Friday, September 2, 2005

It's my favorite time of the year: the weather's getting cooler, the bugs are dying, and best of all, I'm finally getting my new television shows. What makes the 2005 Fall Season particularly special is the file-sharing protocol Bittorrent; they run the closing credits of an all-new episode and like five minutes later, there's about five-hundred high-def copies of the show circulating over the net. Not only do I catch up on what I missed, like the first season of Desperate Housewives, but also it no longer matters that my parents are too cheap to spring for HBO. I downloaded two shows: HBO's Roman period drama Rome and FOX's prison-escape drama Prison Break. We're seeing a lot of creativity with the titles of these shows here. I believe ABC is premiering a show called Mediocre Family Sitcom with a Laugh Track.

First, Rome, which I imagined was for people who think La Madrastra is the greatest thing ever to spring from a human mind. (Can you believe that Bruno confessed to Emilia that Fabiola had his love child right before she died?!) I took two and a half years of Latin in college, so I've had the joy of experiencing the Roman republic right from the primary sources and I can say that their government was basically an erotic soap opera. Well, I guess so is our government, but theirs was a lot cooler cause there's no media or pundits to get uppity about anything. All these people ever did was fuck and murder each other (usually in that order), then they'd go to senate meetings and gossip about who did who, or who's gay, or who's sleeping with their cousin. Stuff like what Cicero said defending this guy Marcus Caelius against Clodius's charges of treason: "I saw you out in the market, Clodius, with your wife... uh, excuse me, I meant your sister..." Clodius's sister/wife, by the way, poisoned Clodius's enemy Dio and framed Marcus Caelius before having an on-and-off affair with trashy gossip poet Catullus. It is, in the words of the Roman satirist Juvenal, the shit.

Unfortunately, those screen adaptations, not so much. Remember how, in Gladiator, there was Russell Crowe and there was that black dude and then everybody else looked exactly the same, but it didn't really matter cause the fifteen-minute-long battle sequences were awesome? Well, Rome is like that, except for the awesome long battle sequences. Since all the characters pretty much looked the same, all with that mid-nineties Caesar haircut that I guess was all the rage back then, I couldn't really figure out what was going on. I think we're watching the drama surrounding the dissolution of the Roman republic into Caesar's empire, but I have yet to discern why we might care.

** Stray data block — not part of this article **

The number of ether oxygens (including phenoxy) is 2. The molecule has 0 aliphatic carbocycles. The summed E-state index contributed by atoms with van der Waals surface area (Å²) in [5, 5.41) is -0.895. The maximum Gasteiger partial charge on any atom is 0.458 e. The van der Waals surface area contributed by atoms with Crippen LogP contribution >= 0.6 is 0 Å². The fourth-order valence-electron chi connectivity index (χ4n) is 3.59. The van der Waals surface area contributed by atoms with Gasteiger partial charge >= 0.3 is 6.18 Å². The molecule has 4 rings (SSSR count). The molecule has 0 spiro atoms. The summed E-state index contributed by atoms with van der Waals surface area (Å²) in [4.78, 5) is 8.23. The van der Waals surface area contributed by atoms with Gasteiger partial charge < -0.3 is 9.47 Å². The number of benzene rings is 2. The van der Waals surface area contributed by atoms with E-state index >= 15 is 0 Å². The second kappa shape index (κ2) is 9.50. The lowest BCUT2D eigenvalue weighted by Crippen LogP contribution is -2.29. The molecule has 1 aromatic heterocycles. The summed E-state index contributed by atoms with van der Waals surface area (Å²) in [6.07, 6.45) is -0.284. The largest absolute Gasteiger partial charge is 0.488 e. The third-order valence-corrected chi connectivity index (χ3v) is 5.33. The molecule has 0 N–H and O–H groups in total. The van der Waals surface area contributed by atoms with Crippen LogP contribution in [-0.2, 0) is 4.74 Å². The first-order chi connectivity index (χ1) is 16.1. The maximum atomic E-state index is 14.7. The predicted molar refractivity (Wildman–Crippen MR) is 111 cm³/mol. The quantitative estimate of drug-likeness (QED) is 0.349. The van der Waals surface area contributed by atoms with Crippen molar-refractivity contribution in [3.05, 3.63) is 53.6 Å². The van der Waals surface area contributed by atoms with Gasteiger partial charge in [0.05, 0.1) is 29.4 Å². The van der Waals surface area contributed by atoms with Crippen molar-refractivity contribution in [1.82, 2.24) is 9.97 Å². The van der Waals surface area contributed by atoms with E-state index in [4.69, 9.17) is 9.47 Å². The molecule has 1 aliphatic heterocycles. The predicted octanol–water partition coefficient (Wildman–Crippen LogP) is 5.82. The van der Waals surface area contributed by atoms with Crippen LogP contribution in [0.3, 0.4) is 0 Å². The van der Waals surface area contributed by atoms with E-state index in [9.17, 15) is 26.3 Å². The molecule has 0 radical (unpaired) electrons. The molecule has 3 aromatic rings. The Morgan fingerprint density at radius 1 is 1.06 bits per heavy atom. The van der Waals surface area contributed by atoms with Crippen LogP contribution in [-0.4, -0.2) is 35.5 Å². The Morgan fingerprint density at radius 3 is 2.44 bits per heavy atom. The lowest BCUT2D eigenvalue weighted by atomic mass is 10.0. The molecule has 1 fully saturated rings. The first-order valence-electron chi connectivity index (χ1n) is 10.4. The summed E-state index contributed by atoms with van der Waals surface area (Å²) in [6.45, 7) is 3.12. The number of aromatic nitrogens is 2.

I don't want to make the obvious political metaphor: the fall of a decadent empire under the tyranny of a popular expansionist war leader. Stories should be about people, what they need, what they care about, who they are fundamentally, and here Rome leaves me completely flustered. Not only do all the characters look the same, but they all have the exact same empty generic personality, and it's pretty clear from the first hour that there's not going to be much growth happening in the next twelve. The exception is Atia, the manipulative harridan who's a staple of every HBO drama since the death of Livia Soprano.

We don't really have interesting characters, and I can't really follow the story, so why do I plan on tuning in week after week? Boobies. Lotsa boobies. Like a Caligula count on the boobies. I told you this culture was full of perves.

Thursday night, I was watching The Shawshank Redemption, and I was like, "This is weird. I'm not feeling cathartically inspired. And it's been a really long time since I've heard the soothing voice of Morgan Freeman." Then I realized that I was actually watching Prison Break, a big-budget, high-concept, kind of dopey Great Escape story with a multifaceted conspiracy thrown in cause those are in vogue right now. Think Shawshank if it were directed by Jerry Bruckheimer.

In case you're my mom and you don't watch FOX cause you still think there's nothing on that network besides Married With Children and Cops, and you haven't seen any of the commercials they've been running since, like, April, I'll recap the show for you. (Although Mom did watch Ally McBeal. Hypocrite.) We've got Wentworth Miller — and what kind of nerd parents name their kid "Wentworth" — looking a bit like a G.I. Joe action figure: he's stiff, has a blank stare, and is about three inches tall. Wentworth gets himself incarcerated in an Illinois prison along with a hilariously tortuous plan to free his death row inmate brother. Okay, first of all, didn't the governor of Illinois declare a moratorium on the death penalty? And it's not like that happened recently either or anything; it was four years ago. They couldn't have moved the prison to Texas or somewhere during development? Lazy...

Also, what's with these dumbass conspiracies in places they don't belong? Ahem, Desperate Housewives. It's one thing where you've got your characters personally invested and developing as they unravel the mystery, like in The Manchurian Candidate or The X-Files or the works of Thomas Pynchon. (Actually, in Vineland, where the characters all know about the conspiracy but can't be bothered explaining it to the reader, it doesn't work so well.) Do something like Crime and Punishment, where I don't need to worry about solving the mystery so I can enjoy the characters' growth from their actions. The whole keeping crucial info from the audience trick is manipulative, it's flimsy writing, and I hate, hate, hate writers who do that! Just answer my damn questions and let me decide if I like your work already. Now I've gotta keep watching this stupid show to see who's framing the brother. This crap is really gonna cut into my social life.